If you’re going to return to the cinema after months trapped in a far less appealing kind of darkness, there are few better filmmakers to welcome you back than Christopher Nolan, whose heart-racing blend of brains and spectacle, writ large on 70mm and IMAX, has the cinematic frisson to blow those lockdown cobwebs to kingdom come.
And yes, Tenet does achieve that, to a degree. But it’s also a perplexing experience, and slightly under-par for this exceptional director.
At the heart of Nolan’s cinema is his interest in the correspondence (or conflict) between reality and illusion, truth and lies, often played with a temporal sleight of hand. He entertains and challenges in equal measure, keeping us thrillingly on our toes. This time, though, he overplays his hand – or over-estimates his audience, call it what you will; for all but the most committed Nolanite, the constant head-scratching may become a distraction.
In relating the plot of Tenet, one can only offer surmise. As with Memento and Interstellar, time is of the essence. There is a threat from the future, the weapon a form of inverting time – not time travel, as such, but the ability to make objects literally move backwards through it (which may amount to the same thing, that fine point being one major source of befuddlement).
How exactly this inversion is dangerous is also moot. A scientist tasked with briefing the man known only as The Protagonist (John David Washington) in why he has to save the world doesn’t offer much help. Played with a lovely sense of resignation by Clémence Poésy, she merely plays a cute games with bullets, which re-enter a gun when it’s fired rather than shoot from it. “Don’t try to understand it,” she says. “Feel it.” She could, of course, be talking to us.
And so our unflappable super-spy simply wings it, through a Bond-beating globetrot that includes London and Mumbai, Tallinn and Italy’s Amalfi coast, in pursuit of the dark-hearted Russian oligarch, Sator (Kenneth Branagh), who is collecting the pieces he needs to make inversion a deadly reality.
Tenet is the appropriately palindromic secret organisation which has enlisted The Protagonist to lead their defence, while keeping him largely in the dark. He has a seemingly trusty right-hand man in the form of dapper British spy Neil (Robert Pattinson), a shady Indian arms dealer (Dimple Kapadia) cum unreliable contact and Sator’s abused wife Kat (Elizabeth Debicki, above with Branagh) as a way into the Russian’s circle. And this being a Nolan film, Michael Caine has a cameo, a cheeky little space filler in which the Brit teases the impeccably groomed American on his dress sense.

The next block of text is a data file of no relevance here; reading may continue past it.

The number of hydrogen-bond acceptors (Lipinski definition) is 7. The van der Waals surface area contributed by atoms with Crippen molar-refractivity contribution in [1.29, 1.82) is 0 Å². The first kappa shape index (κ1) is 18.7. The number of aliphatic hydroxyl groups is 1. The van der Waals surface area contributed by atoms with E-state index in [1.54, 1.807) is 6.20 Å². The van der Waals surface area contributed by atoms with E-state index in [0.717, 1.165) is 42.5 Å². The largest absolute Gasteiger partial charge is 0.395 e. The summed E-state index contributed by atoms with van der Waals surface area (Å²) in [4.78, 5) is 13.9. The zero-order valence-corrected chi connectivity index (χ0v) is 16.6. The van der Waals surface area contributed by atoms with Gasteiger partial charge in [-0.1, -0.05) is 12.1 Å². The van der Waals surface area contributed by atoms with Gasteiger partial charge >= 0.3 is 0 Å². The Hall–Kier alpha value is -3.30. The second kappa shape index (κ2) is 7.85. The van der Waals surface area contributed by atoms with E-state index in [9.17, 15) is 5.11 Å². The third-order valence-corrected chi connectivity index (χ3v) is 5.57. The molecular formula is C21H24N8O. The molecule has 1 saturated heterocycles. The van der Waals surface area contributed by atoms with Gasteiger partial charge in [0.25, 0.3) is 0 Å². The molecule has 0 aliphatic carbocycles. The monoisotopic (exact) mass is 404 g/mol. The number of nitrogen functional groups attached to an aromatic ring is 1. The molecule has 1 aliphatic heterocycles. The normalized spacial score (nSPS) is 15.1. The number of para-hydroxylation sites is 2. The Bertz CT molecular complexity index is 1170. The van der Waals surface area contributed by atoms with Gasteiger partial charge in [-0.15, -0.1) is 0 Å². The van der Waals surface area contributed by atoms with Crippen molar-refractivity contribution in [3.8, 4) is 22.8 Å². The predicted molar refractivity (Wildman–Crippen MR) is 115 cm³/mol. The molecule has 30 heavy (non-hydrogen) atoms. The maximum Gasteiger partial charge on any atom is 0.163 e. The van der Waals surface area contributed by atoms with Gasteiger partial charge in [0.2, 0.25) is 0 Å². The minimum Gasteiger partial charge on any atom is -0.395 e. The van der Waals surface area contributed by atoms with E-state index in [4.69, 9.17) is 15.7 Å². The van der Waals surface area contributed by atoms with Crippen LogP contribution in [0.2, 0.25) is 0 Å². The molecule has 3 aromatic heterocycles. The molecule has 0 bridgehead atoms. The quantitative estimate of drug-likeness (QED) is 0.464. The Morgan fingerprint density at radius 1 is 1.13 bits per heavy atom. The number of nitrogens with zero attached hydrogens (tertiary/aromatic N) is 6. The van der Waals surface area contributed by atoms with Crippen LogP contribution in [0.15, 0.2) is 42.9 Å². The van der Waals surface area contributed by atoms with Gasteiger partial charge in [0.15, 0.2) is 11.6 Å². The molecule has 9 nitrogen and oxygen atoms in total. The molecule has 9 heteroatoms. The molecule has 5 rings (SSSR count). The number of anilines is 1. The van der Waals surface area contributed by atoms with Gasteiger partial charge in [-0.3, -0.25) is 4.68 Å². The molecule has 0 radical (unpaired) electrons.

Nolan is an adept genre masher and Tenet his attempt at blending the spy movie with science fiction. It’s as spectacularly choreographed, shot and scored as you’d expect, notably the opening attack on an opera house, which has the same exhilarating momentum as the bank robbery that opens The Dark Knight; a car chase and gun battle on a motorway, involving vehicles hurdling both forwards and backwards; and a gorgeous sequence involving hi-tech catamarans.
Surprisingly, the much-hyped live action plane crash is somewhat underwhelming, as is a fistfight between The Protagonist and a masked soldier (again, one moving forward, one backward) which doesn’t match its obvious, far more gleeful antecedent from Inception. Here the value is less visual than conceptual – it’s only when we view the same fight for a second time, an hour after the first, that we realise how weirdly smart it is.
This typifies the problem throughout the film: Nolan’s imaginative notions are too sketchily conveyed, leaving us several, frustrating steps behind the characters, and don’t play as coherently on screen as they undoubtedly do in the director’s head.
The flaw is most telling with the big action sequences, not least the climactic gun battle amid the ruins of a devastated city: when you don’t understand why exactly a confrontation is taking place – what’s at stake in that moment, who’s moving forwards, backyards in time, and to what end – the puzzlement denudes the moment of drama, tension, emotional investment. The spectacle becomes empty.
Nonetheless, if you accept the scientist’s advice, lean back into your IMAX chair and imbibe the sensory feast, there’s much to enjoy. Hoyte van Hoytema’s large format camerawork is sumptuous, Jennifer Lame’s editing is conducted with bristling efficiency, composer Ludwig Göransson picks up where Nolan regular Hans Zimmer left off, in driving the action along with a relentless, ominous score, the stunt work beggars belief.
And the cast is topnotch. Washington follows his breakthrough role in Spike Lee’s BlacKkKlansman with another effortlessly assured lead performance – the glue through two and a half hours of mayhem. He and Pattinson make a brilliant spy pairing – one uber-cool, direct, the other slightly sleazy and ambivalent, both immaculately groomed and oozing charisma; Debicki gives another stirring depiction of a vulnerable woman about to bite back (though the script’s debt to The Night Manager for her character’s predicament is a little too blatant) and Branagh, who test-drove a similar role in 2014’s routine Jack Ryan: Shadow Recruit, provides a disturbingly nasty piece of work, who one can believe would destroy the whole planet out of petty spite.
Ultimately, Tenet is not as elegant or moving as Inception, not as formally satisfying as Memento or The Prestige, nor as viscerally exciting as the Batman movies. That said, I can already feel the compulsion to return to it. Arrogant or not, that’s undoubtedly part of Nolan’s cunning game and his philosophy for his movies – not just large-scaled, big-budgeted, determinedly celluloid, but dense enough to demand countless returns.